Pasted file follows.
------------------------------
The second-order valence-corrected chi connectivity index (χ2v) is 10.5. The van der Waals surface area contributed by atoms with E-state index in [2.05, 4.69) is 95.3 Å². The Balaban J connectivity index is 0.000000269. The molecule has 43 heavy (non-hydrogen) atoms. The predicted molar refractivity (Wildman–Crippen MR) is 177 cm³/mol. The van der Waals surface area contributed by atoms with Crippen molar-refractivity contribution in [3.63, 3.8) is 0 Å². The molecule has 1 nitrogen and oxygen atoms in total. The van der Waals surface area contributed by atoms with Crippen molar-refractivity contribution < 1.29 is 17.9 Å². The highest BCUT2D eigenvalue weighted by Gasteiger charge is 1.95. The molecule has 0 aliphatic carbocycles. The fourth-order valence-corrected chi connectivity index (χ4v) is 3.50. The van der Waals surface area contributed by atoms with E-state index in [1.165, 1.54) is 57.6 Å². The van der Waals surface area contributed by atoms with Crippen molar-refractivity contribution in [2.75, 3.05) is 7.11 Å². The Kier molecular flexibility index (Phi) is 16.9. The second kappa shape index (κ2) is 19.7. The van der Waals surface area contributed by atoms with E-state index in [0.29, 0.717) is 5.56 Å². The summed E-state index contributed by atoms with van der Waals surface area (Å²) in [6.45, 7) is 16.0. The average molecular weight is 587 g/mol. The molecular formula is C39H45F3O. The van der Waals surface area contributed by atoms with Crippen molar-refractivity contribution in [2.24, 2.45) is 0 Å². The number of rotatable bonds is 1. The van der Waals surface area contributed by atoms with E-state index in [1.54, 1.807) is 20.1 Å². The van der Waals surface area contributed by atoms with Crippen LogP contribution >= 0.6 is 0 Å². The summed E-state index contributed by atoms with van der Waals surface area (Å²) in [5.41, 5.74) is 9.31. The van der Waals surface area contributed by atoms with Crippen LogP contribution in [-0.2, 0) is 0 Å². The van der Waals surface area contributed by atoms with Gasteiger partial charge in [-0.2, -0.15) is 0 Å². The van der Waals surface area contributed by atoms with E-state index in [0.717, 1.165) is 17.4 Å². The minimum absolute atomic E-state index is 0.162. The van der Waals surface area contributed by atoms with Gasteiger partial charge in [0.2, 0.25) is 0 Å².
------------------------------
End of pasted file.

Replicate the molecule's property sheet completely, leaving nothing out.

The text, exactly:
The second-order valence-corrected chi connectivity index (χ2v) is 10.5. The van der Waals surface area contributed by atoms with E-state index in [2.05, 4.69) is 95.3 Å². The Balaban J connectivity index is 0.000000269. The molecule has 43 heavy (non-hydrogen) atoms. The predicted molar refractivity (Wildman–Crippen MR) is 177 cm³/mol. The van der Waals surface area contributed by atoms with Crippen molar-refractivity contribution in [3.63, 3.8) is 0 Å². The molecule has 1 nitrogen and oxygen atoms in total. The van der Waals surface area contributed by atoms with Crippen molar-refractivity contribution < 1.29 is 17.9 Å². The highest BCUT2D eigenvalue weighted by Gasteiger charge is 1.95. The molecule has 0 aliphatic carbocycles. The fourth-order valence-corrected chi connectivity index (χ4v) is 3.50. The van der Waals surface area contributed by atoms with E-state index in [1.165, 1.54) is 57.6 Å². The van der Waals surface area contributed by atoms with Crippen molar-refractivity contribution in [2.75, 3.05) is 7.11 Å². The Kier molecular flexibility index (Phi) is 16.9. The second kappa shape index (κ2) is 19.7. The van der Waals surface area contributed by atoms with E-state index in [0.29, 0.717) is 5.56 Å². The summed E-state index contributed by atoms with van der Waals surface area (Å²) in [6.45, 7) is 16.0. The average molecular weight is 587 g/mol. The molecular formula is C39H45F3O. The van der Waals surface area contributed by atoms with Crippen molar-refractivity contribution in [2.24, 2.45) is 0 Å². The number of rotatable bonds is 1. The van der Waals surface area contributed by atoms with E-state index in [1.54, 1.807) is 20.1 Å². The van der Waals surface area contributed by atoms with Crippen LogP contribution >= 0.6 is 0 Å². The summed E-state index contributed by atoms with van der Waals surface area (Å²) in [5.41, 5.74) is 9.31. The van der Waals surface area contributed by atoms with Crippen LogP contribution in [-0.2, 0) is 0 Å². The van der Waals surface area contributed by atoms with Gasteiger partial charge in [-0.2, -0.15) is 0 Å². The van der Waals surface area contributed by atoms with E-state index in [0.717, 1.165) is 17.4 Å². The minimum absolute atomic E-state index is 0.162. The van der Waals surface area contributed by atoms with Gasteiger partial charge in [0.2, 0.25) is 0 Å².